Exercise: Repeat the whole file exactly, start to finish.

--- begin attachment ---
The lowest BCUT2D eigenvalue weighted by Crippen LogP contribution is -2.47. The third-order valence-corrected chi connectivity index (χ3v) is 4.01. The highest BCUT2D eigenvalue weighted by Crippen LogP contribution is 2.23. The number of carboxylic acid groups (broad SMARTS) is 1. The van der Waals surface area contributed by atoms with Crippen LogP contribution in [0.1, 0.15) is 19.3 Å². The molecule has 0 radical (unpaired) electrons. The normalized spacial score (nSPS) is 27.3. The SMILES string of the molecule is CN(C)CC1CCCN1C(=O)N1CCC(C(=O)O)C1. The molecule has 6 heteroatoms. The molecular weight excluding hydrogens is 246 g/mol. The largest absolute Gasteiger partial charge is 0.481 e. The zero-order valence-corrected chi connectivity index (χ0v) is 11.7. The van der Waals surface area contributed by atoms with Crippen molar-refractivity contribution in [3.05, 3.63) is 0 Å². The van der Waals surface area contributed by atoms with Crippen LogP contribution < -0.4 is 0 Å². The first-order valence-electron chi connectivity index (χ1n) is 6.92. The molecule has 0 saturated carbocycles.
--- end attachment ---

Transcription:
The lowest BCUT2D eigenvalue weighted by Crippen LogP contribution is -2.47. The third-order valence-corrected chi connectivity index (χ3v) is 4.01. The highest BCUT2D eigenvalue weighted by Crippen LogP contribution is 2.23. The number of carboxylic acid groups (broad SMARTS) is 1. The van der Waals surface area contributed by atoms with Crippen LogP contribution in [0.1, 0.15) is 19.3 Å². The molecule has 0 radical (unpaired) electrons. The normalized spacial score (nSPS) is 27.3. The SMILES string of the molecule is CN(C)CC1CCCN1C(=O)N1CCC(C(=O)O)C1. The molecule has 6 heteroatoms. The molecular weight excluding hydrogens is 246 g/mol. The largest absolute Gasteiger partial charge is 0.481 e. The zero-order valence-corrected chi connectivity index (χ0v) is 11.7. The van der Waals surface area contributed by atoms with Crippen molar-refractivity contribution in [3.05, 3.63) is 0 Å². The van der Waals surface area contributed by atoms with Crippen LogP contribution < -0.4 is 0 Å². The first-order valence-electron chi connectivity index (χ1n) is 6.92. The molecule has 0 saturated carbocycles.